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Changing Our Minds
Psychedelic Sacraments and
the New Psychotherapy

explorers – including many in Silicon Valley – have begun experimenting with microdos-
ing, taking subliminal or nearly subliminal amounts of LSD
or psilocybin in an effort to
foster creativity and improve cognitive function.

At the same time, growing num-bers of medical doctors and psychotherapists have begun using ketamine, a prescription drug with psychedelic properties, to treat depression and promote psychological insight.

Meanwhile, at clinics south of border, heroin and pain pill addicts are healed with ibogaine, a psychedelic compound derived from a West African shrub that
is illegal in the U.S. but not in
Mexico. Some of these rehab centers also use 5-MeO-DMT,
a powerful, short-acting psyche-delic derived from the venom of
a Sonoran desert toad.

 

Psychedelic plants and chemicals are not for everyone. They affect different people in diverse ways, depending in large part on one’s intention and the setting in which these drugs are taken. But, in sometimes subtle and other times dramatic ways, they often inspire awe and wonder, providing the heightened insight and meaning-fulness one may also find in dreams or religious excitation.

In Changing Our Minds – Psyche-delic Sacraments and the New Psychotherapy, author Don Lattin builds on his two previous works, Distilled Spirits and the best-selling Harvard Psychedelic Club, which charted social movementsand early scientific research fueled by these compounds. His research for this new book took him to Mexico, Brazil, Switzerland, and a variety of research labs and shamanic circles across the United States.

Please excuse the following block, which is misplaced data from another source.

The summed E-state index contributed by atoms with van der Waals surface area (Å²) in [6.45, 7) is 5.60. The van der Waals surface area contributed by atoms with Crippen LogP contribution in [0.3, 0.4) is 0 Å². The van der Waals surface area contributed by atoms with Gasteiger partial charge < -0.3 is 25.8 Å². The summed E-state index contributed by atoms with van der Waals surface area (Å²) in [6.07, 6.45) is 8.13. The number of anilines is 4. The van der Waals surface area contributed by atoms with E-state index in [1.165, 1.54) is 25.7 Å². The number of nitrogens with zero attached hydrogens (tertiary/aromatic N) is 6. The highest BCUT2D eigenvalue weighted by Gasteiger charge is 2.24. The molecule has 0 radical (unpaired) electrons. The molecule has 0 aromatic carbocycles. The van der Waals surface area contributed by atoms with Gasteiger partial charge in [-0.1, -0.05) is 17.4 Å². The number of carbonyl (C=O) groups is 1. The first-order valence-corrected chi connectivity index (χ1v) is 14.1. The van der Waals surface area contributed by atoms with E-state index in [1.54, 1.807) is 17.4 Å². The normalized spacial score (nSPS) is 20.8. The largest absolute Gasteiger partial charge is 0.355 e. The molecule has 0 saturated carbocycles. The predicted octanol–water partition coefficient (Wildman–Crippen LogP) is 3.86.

In an effort to better understand these states of consciousness, the author had his own mind-altering encounters with ayahuasca, psilocybin, MDMA, ketamine and 5-MeO-DMT – taking them as a participant observer in contexts that mirroredthe various therapeutic and spiritual settings in which they are used today.

“As someone who came of age
in the 1960s and 1970s, I lived through the first wave of psy-chedelic exploration and the
‘Just Say No’ backlash against personal use and scienific research in the 1980s,” said

 

Lattin, an award-winning journalist who covered religion and spirituality at the San Francisco Chronicle for more
than two decades.

“There really has been a chang-ing of minds over the last decade by government regulators, university administrators and the mainstream media,” he said. “There is a sudden openness to studying the potential benefits to psychedelic-assisted psycho-therapy. There’s also a new acknowledgment that churches and other spiritual communities have a constitutional right to use peyote and ayahuasca in their religious rituals.”


Changing Our Minds – available this spring from Synergetic
Press
– is the essential primer
for understanding and navigat-ing this new consciousness-raising territory.

 
   
 
       
             
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